It may surprise some readers, but under Florida law, not every important piece of property goes through probate. Some things that you think of as part of your estate plan are not subject to probate, which may affect how you and your attorney craft your plan and adjust it as time goes on.
A “probate asset” is something that goes through estate administration. Things are not probate assets are not subject to probate. The Florida Bar Association provides some examples of what goes through probate, and what does not:
- A bank account or investment account that is solely in the name of the decedent is a probate asset. But an account payable or transferrable upon death to another party, or one held jointly with rights of survivorship with another, is not a probate asset.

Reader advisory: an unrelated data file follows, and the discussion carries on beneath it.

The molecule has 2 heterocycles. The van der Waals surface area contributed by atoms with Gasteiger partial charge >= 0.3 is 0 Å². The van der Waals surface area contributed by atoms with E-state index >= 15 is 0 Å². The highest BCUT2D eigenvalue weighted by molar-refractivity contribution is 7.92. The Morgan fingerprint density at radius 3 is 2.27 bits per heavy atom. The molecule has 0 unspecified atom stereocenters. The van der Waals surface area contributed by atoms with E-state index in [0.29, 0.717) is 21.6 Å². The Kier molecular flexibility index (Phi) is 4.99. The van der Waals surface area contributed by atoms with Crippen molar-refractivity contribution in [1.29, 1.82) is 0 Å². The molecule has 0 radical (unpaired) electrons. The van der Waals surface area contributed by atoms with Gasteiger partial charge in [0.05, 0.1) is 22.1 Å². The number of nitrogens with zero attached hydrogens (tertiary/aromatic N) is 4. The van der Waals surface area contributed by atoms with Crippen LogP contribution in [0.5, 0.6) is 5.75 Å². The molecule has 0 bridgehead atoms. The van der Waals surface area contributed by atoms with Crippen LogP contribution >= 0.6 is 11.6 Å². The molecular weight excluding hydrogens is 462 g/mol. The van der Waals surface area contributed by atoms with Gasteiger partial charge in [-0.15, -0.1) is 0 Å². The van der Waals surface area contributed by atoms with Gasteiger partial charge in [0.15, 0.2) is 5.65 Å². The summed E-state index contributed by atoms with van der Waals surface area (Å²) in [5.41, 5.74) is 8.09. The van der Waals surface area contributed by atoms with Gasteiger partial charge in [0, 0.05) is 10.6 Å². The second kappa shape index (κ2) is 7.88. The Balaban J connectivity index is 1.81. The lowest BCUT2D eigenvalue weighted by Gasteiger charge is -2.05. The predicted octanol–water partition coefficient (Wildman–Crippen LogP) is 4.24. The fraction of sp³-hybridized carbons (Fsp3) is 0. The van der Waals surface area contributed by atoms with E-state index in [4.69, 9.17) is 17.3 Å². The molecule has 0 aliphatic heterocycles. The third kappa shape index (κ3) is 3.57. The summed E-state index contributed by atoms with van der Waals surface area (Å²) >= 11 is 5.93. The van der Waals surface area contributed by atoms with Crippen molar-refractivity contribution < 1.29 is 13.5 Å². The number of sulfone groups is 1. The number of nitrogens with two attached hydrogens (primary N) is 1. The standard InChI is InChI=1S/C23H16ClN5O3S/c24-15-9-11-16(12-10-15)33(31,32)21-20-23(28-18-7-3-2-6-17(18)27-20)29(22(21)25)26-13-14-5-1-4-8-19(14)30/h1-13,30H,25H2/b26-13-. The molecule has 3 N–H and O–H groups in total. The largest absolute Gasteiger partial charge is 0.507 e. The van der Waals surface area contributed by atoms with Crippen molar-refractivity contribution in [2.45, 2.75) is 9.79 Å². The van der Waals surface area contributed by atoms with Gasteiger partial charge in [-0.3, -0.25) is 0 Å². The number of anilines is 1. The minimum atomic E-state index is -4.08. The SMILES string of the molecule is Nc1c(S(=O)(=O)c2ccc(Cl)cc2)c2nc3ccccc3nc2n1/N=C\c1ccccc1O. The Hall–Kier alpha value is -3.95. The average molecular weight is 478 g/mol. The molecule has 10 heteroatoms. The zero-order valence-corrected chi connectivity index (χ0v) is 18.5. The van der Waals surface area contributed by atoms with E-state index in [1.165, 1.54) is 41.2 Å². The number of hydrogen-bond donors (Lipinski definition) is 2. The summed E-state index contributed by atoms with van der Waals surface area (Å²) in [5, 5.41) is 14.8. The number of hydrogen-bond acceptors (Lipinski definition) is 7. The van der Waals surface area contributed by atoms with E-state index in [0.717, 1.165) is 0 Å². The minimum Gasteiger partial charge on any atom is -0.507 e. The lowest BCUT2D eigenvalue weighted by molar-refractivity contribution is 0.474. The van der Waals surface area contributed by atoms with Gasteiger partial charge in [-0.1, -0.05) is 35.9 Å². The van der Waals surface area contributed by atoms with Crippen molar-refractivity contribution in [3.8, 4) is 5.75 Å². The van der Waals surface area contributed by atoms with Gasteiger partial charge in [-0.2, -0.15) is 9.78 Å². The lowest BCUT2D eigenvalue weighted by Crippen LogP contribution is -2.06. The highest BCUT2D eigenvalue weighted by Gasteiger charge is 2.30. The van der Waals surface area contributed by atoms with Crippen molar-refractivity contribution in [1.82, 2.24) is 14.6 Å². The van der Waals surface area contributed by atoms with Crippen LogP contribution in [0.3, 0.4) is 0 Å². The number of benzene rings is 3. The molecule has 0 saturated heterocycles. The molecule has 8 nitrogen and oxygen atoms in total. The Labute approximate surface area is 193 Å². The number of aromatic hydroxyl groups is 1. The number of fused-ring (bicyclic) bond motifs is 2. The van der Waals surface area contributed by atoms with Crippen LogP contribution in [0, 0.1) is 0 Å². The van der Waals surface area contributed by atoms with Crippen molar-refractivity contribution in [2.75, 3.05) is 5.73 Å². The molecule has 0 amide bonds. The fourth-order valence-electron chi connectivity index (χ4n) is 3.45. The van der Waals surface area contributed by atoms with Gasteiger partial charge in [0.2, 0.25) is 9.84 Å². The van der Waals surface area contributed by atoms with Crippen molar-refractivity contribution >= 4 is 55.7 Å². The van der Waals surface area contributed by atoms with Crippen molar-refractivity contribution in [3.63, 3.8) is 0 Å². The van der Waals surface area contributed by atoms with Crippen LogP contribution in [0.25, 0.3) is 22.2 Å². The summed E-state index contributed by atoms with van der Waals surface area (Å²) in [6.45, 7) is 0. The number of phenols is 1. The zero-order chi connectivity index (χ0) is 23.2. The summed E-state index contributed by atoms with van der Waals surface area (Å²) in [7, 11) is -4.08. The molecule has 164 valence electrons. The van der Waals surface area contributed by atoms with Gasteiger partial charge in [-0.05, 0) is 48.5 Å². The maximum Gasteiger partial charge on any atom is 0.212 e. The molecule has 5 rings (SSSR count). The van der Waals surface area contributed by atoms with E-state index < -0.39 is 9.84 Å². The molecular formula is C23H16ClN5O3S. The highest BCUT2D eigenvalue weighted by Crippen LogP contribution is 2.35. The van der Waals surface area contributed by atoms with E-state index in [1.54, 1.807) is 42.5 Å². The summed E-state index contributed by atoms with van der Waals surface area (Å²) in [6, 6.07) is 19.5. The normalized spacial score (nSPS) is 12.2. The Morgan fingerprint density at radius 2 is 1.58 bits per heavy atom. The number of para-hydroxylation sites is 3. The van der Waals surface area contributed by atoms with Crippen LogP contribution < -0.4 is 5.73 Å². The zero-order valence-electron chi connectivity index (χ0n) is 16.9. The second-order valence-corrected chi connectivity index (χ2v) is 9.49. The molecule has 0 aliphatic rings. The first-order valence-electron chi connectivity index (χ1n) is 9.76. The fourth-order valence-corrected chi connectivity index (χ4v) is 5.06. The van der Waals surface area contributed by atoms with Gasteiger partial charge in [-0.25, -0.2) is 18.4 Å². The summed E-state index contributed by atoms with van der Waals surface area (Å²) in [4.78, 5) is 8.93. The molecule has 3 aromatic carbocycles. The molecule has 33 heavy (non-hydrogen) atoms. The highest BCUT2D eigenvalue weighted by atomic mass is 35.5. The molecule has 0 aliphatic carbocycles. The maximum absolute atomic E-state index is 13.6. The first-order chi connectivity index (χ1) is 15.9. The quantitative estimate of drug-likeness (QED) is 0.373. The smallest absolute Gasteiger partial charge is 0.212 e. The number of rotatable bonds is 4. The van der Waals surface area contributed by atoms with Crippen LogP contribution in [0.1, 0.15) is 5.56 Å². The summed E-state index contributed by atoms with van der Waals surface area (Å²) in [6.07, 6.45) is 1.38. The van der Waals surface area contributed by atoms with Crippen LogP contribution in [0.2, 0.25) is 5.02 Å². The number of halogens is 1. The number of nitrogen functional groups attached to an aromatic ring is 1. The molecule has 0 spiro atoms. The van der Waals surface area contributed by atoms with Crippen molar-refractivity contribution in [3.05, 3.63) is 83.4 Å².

- A life insurance policy, annuity contract or individual retirement account that is payable to a specific beneficiary is not a probate asset.
- Real estate is a probate asset if it is solely in the decedent’s name, or in the name of the decedent and another person as tenants in common, and is not a homestead property. Property owned by a married couple as tenants by the entirety is not a probate asset when one spouse dies. Instead, it goes to the surviving spouse.
Figuring out what needs to be included in a will, and what should not be included, can be complicated for people with little experience with Florida’s probate law. An experienced attorney can be a big help in avoiding mistakes.